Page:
Pyocyanine, the blue pigment of B. pyocyaneus, can increase the respiration of living cells to a great degree (maximum observed increase 24-fold). The reversibility of its oxidation and reduction is responsible for this. The effect is non-species-specific and has been observed in varying degrees with B. pyocyaneus, Staphylococcus aureus, Pneumococcus Type III, and the red blood corpuscles of rabbits.
The effect of pyocyanine is dependent on the presence of another respiratory ferment sensitive to potassium cyanide and carbon monoxide.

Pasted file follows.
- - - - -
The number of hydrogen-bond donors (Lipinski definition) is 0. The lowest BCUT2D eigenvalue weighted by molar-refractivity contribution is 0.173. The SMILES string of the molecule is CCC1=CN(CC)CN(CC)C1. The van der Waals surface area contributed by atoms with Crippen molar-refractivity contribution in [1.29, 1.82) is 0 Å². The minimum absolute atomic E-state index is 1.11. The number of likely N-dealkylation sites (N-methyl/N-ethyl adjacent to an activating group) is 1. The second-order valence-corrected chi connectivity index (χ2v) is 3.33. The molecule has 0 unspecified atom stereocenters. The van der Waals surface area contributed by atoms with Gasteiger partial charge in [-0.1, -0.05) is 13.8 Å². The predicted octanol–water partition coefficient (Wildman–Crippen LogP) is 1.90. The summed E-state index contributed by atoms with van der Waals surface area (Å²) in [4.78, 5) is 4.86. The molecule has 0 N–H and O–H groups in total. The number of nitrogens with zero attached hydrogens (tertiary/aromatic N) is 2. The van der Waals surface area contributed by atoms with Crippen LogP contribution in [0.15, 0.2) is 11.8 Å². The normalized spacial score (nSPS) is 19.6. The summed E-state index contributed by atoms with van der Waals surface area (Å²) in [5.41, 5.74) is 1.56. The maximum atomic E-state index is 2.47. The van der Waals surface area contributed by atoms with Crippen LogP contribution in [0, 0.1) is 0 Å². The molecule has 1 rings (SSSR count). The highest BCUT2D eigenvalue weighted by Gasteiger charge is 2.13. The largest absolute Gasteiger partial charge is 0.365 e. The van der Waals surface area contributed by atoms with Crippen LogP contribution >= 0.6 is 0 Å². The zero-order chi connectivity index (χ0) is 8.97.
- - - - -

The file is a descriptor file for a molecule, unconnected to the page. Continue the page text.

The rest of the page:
The increase of respiration induced by pyocyanine is paralleled by an increase in the respiratory quotient. The pyocyanine catalysis is not indiscriminately effective in all oxidations, but only in the oxidation of certain substances closely associated with the bacterial body.